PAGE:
In remarks to the press and public on January 2, 2024, New York Governor Kathy Hochul announced “a sweeping consumer protection and affordability agenda”, including proposed actions to “strengthen consumer protections against unfair business practices” and “establish nation-leading regulations for the Buy Now Pay Later loan industry”.

The Governor vowed to pursue “the first major expansion to New York consumer protection laws since 1980” to curb “predatory” business practices and “exploitative tactics” that harm consumers, citing student loan servicers and debt collectors as examples of consumer financial services businesses that should be subjected to further legal constraints.

Governor Hochul also committed to seek “stronger regulatory guardrails” for Buy Now Pay Later (BNPL) transactions. BNPL transactions offer an alternative approach enabling customers to make online and other purchases without paying the full purchase price at the time of the transaction, typically allowing a customer to pay for a purchase in a small number of installments over a short period of time without a finance charge, but sometimes with a late fee if payments are missed. The press release accompanying the Governor’s remarks states:

“Governor Hochul will also propose legislation to require Buy Now Pay Later providers to get a license to operate in the state, and to authorize the New York State Department of Financial Services to propose and issue regulations for this rapidly growing industry. New Yorkers are increasingly turning to Buy Now Pay Later loans as a low-cost alternative to traditional credit products to pay for everyday and big-ticket purchases. This legislation and regulations will establish strong industry protections around disclosure requirements, dispute resolution and credit reporting standards, late fee limits, consumer data privacy, and guidelines to curtail dark patterns and debt accumulation and overextension.”

Following Governor Hochul’s comments, New York Attorney General Letitia James reiterated concerns about consumer industry segments that may treat customers unfairly, citing student loan marketers that she alleged steer borrowers to more expensive loans.

In her January 9, 2024 State of the State address to a joint session of the New York Senate and Assembly, Governor Hochul again promised to expand New York consumer protection laws in the coming year. We anticipate the Governor will push for enactment of two companion bills introduced in the New York legislature in 2023, either in the forms originally introduced or, as some news sources suggest, with updates to more fully cover the Governor’s 2024 agenda. As we discussed in detail in our blog at the time of their introduction, these two consumer and small business protection bills, A. 7138 and S. 795, would add prohibitions against unfair and abusive acts and practices, expand and create new private rights of action, and enhance the enforcement powers of the New York attorney general, among other provisions.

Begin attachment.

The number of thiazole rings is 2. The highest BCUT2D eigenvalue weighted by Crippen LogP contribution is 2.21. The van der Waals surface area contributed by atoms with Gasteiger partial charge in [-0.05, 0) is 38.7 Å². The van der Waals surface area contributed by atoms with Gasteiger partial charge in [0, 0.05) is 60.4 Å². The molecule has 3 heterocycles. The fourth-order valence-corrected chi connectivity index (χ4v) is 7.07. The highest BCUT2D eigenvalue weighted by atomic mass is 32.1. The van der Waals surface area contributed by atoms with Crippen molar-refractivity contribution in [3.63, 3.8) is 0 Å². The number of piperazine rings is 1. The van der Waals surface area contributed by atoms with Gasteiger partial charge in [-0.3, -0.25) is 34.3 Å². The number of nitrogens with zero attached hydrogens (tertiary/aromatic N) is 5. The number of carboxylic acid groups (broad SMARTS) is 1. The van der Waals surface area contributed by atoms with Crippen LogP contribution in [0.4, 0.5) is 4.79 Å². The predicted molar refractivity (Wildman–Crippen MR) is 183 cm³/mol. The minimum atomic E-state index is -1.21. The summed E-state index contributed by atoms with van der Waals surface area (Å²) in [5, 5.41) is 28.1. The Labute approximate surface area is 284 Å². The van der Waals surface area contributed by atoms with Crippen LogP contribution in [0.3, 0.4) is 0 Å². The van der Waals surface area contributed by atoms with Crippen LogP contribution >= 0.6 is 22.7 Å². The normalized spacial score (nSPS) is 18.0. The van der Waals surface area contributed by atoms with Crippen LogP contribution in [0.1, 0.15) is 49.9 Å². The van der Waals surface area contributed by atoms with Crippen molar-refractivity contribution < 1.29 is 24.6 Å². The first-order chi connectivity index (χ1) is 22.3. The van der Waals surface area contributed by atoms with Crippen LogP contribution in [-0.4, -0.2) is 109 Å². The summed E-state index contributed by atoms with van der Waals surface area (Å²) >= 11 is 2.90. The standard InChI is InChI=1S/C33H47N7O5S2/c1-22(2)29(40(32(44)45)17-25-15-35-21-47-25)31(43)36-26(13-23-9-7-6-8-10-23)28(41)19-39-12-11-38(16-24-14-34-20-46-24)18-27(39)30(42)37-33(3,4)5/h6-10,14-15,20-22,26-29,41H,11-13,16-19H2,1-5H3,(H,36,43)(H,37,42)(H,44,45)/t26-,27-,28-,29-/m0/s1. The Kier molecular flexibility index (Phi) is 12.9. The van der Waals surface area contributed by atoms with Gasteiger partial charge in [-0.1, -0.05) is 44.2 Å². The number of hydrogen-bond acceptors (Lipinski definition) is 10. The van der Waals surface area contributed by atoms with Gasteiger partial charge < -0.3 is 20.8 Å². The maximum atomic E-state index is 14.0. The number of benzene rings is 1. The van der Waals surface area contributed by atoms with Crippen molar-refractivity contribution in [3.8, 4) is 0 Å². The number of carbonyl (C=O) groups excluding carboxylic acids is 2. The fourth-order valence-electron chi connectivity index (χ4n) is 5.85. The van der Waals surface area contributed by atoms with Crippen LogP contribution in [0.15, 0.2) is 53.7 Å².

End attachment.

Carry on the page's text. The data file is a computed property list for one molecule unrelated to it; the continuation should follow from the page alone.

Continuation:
While these two bills remained pending at the time the New York legislature adjourned last year, they now have been referred to legislative committees once again: On January 3, 2024, A. 7138 was referred to the Assembly Codes Committee and S. 795 was referred to the Senate Consumer Protection Committee.

During her January 9th address, Governor Hochul also reiterated her call for legislation governing BNPL. Although she provided no further specifics about a possible BNPL statute in her comments, the Governor claimed that BNPL “often lures customers into spending beyond their means”, which may suggest a proposed requirement that BNPL providers must confirm the customer’s “ability to pay”.

We will continue to monitor and provide updates on material developments and the potential effects of this proposed legislation, as it may be introduced or amended. If enacted as introduced last year, we view these bills as farther reaching and more draconian even than Section 17200 of the California Business and Professions Code.